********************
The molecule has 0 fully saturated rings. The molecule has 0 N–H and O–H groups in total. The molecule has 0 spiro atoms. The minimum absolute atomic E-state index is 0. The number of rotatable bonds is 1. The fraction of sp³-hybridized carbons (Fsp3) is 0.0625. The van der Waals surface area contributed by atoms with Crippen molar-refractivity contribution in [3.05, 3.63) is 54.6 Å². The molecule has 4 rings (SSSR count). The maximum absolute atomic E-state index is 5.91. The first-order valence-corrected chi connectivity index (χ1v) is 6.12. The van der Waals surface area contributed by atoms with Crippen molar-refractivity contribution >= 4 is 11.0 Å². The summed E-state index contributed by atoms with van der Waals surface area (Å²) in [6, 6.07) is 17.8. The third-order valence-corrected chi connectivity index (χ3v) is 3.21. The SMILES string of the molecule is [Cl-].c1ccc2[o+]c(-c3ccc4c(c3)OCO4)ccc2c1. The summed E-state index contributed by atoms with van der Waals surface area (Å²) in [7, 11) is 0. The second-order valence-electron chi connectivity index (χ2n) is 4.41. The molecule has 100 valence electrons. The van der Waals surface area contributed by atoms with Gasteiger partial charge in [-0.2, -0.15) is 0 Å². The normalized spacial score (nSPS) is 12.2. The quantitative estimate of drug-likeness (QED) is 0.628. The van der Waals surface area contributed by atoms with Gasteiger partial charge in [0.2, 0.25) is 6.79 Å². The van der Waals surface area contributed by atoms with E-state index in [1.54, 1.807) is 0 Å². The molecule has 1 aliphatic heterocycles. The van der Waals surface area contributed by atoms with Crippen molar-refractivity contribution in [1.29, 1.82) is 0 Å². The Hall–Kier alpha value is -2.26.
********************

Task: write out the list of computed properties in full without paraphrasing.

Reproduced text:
The molecule has 0 fully saturated rings. The molecule has 0 N–H and O–H groups in total. The molecule has 0 spiro atoms. The minimum absolute atomic E-state index is 0. The number of rotatable bonds is 1. The fraction of sp³-hybridized carbons (Fsp3) is 0.0625. The van der Waals surface area contributed by atoms with Crippen molar-refractivity contribution in [3.05, 3.63) is 54.6 Å². The molecule has 4 rings (SSSR count). The maximum absolute atomic E-state index is 5.91. The first-order valence-corrected chi connectivity index (χ1v) is 6.12. The van der Waals surface area contributed by atoms with Crippen molar-refractivity contribution >= 4 is 11.0 Å². The summed E-state index contributed by atoms with van der Waals surface area (Å²) in [6, 6.07) is 17.8. The third-order valence-corrected chi connectivity index (χ3v) is 3.21. The SMILES string of the molecule is [Cl-].c1ccc2[o+]c(-c3ccc4c(c3)OCO4)ccc2c1. The summed E-state index contributed by atoms with van der Waals surface area (Å²) in [7, 11) is 0. The second-order valence-electron chi connectivity index (χ2n) is 4.41. The molecule has 100 valence electrons. The van der Waals surface area contributed by atoms with Gasteiger partial charge in [-0.2, -0.15) is 0 Å². The normalized spacial score (nSPS) is 12.2. The quantitative estimate of drug-likeness (QED) is 0.628. The van der Waals surface area contributed by atoms with Gasteiger partial charge in [0.2, 0.25) is 6.79 Å². The van der Waals surface area contributed by atoms with E-state index in [1.54, 1.807) is 0 Å². The molecule has 1 aliphatic heterocycles. The van der Waals surface area contributed by atoms with Crippen molar-refractivity contribution in [1.29, 1.82) is 0 Å². The Hall–Kier alpha value is -2.26.